by Jonathan Pham and Justin Nguyen; Farnsley Middle School (Louisville, KY)
Teacher: Marsha Buerger
Tony Pham—Jonathan Pham’s father—was diagnosed with Type 2 Diabetes in July of 2015, when he was 43 years old. Diabetes no longer allowed Tony Pham to eat most of his favorite foods.
“It really stinks that I cannot eat my favorite foods anymore, but I know that if I keep my diet up it will allow me to get better sooner.” Pham also added, “I feel normal, but not better or worse than before.”
Now, in current research, it appears that if Pham had been exercising, he may not have gotten diabetes.
Research published in October, 2016, by the researchers at the University College of London (UCL) has found that physical activity can cut your risk of getting diabetes.
“Some is good, more is better: Regular exercise can cut your diabetes risk” found on the UCL website, ”Walking briskly or cycling for the recommended 150 minutes
a week can reduce a person’s risk of developing type 2 diabetes by up to 26%.”
The research, published in the journal called Diabetologia, is an extensive study looking at only the effects of exercise on diabetes, not including diet or other things that can affect a person’s chance of gaining Type 2 Diabetes. The researchers analyzed information from over a million people, which included numerous studies conducted in places, such as the USA, Australia, Europe, and Asia.
“The results of this data suggest that physical activity has a large potential to slow down or even reverse the progression of Type 2 Diabetes,” says Andrea Smith with the UCL Health Behavior Research Centre and the person who led the study, which was directed cooperatively with Cambridge University in the UK.
In an email to SciJourner, she says that, “Current public health guidelines recommend that healthy adults exercises for about 150 minutes per week for optimal health maintenance. However, research suggests that even more risk reductions can be achieved if an individual exercises more than the recommendation.”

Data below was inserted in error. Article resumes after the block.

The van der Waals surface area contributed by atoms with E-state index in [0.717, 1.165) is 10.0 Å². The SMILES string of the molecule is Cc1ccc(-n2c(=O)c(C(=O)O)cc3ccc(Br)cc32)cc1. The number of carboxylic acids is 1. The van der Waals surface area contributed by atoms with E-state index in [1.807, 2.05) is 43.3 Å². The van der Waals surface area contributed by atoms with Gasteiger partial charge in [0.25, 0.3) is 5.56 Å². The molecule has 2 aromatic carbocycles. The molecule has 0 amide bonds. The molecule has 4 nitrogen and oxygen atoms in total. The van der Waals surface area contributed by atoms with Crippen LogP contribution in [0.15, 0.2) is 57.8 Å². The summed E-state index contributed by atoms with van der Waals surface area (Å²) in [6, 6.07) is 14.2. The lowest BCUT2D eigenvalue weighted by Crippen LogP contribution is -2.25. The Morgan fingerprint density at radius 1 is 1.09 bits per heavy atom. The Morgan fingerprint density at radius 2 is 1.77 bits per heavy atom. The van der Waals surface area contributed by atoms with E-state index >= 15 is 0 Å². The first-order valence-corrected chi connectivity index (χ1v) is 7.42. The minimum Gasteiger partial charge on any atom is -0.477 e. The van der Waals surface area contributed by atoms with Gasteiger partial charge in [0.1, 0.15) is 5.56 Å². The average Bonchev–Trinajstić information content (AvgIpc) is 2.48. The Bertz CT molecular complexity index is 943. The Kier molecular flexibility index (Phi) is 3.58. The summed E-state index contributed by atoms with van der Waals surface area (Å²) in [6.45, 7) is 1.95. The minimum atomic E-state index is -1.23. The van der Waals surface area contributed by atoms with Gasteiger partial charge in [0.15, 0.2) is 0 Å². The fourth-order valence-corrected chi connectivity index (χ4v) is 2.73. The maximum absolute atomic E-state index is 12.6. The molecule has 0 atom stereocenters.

Diabetes is a harmful disease that has many effects on the body. The National Institute of Diabetes, Digestive, and Kidney Disease (NIDDK) states that insulin, a hormone made from the pancreas, helps glucose from food get into your cells to be used for energy. In diabetes, your body does not make enough (or any) insulin or does not use insulin well. When your body does not make enough, it is called Type 1 diabetes. When your body does not efficiently use it, it is called Type 2 Diabetes.
According to the Centers for Disease Control and Prevention (CDC), 29 million Americans are diagnosed with diabetes in general, and 95% of those 29 million are diagnosed with Type 2 Diabetes, which is 27.5 million Americans suffering Type 2 Diabetes.
According to the Mayo Clinic, symptoms of Type 2 diabetes are weight loss, fatigue, blurred vision, frequent infections/slow-healing sores, frequent urination, and increased hunger and thirst.
According to the NIDDK, causes of Type 2 Diabetes is mainly from insulin resistance. Insulin resistance is when the muscles, fat, and liver cells in the body do not respond properly to insulin and thus cannot easily absorb glucose from the bloodstream. It is not known why it happens, but genetics and environmental factors, such as excess weight and inactivity, seem to be contributing factors.
There is no complete cure for either types of diabetes, but there are medications that can help people function like normal.
“Physical activity may even reverse this progression. However, once type 2 diabetes has been fully diagnosed, [reversing Type 2 Diabetes] is usually no longer possible and blood glucose management should be prioritized (with the help of insulin, medication and diet.),” writes Smith.
Pham also uses medication and physical activity now to help his diabetes. He normally plays basketball for an hour and a half to exercise.
“If people get type 2 diabetes, they need to watch what they eat and have to exercise a lot,” he states. “You cannot treat yourself by not doing both.”
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